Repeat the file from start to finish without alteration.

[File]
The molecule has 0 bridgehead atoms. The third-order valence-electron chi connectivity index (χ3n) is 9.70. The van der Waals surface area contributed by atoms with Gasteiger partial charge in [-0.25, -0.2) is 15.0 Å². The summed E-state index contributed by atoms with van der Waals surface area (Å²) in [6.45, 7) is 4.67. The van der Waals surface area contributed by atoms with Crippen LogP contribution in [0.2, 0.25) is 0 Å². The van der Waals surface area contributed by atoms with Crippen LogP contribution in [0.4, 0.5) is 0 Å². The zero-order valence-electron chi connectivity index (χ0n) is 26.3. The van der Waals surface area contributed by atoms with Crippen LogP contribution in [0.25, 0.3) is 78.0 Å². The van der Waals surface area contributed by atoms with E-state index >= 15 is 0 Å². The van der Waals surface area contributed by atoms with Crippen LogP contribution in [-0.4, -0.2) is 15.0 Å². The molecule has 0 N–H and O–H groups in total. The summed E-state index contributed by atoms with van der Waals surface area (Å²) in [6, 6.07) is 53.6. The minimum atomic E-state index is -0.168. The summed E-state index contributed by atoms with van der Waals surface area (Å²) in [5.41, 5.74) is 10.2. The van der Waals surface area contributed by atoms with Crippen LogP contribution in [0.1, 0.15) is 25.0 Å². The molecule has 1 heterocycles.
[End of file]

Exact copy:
The molecule has 0 bridgehead atoms. The third-order valence-electron chi connectivity index (χ3n) is 9.70. The van der Waals surface area contributed by atoms with Gasteiger partial charge in [-0.25, -0.2) is 15.0 Å². The summed E-state index contributed by atoms with van der Waals surface area (Å²) in [6.45, 7) is 4.67. The van der Waals surface area contributed by atoms with Crippen LogP contribution in [0.2, 0.25) is 0 Å². The van der Waals surface area contributed by atoms with Crippen LogP contribution in [0.4, 0.5) is 0 Å². The zero-order valence-electron chi connectivity index (χ0n) is 26.3. The van der Waals surface area contributed by atoms with Crippen LogP contribution in [0.25, 0.3) is 78.0 Å². The van der Waals surface area contributed by atoms with E-state index >= 15 is 0 Å². The van der Waals surface area contributed by atoms with Crippen LogP contribution in [-0.4, -0.2) is 15.0 Å². The molecule has 0 N–H and O–H groups in total. The summed E-state index contributed by atoms with van der Waals surface area (Å²) in [6, 6.07) is 53.6. The minimum atomic E-state index is -0.168. The summed E-state index contributed by atoms with van der Waals surface area (Å²) in [5.41, 5.74) is 10.2. The van der Waals surface area contributed by atoms with Crippen LogP contribution in [0.1, 0.15) is 25.0 Å². The molecule has 1 heterocycles.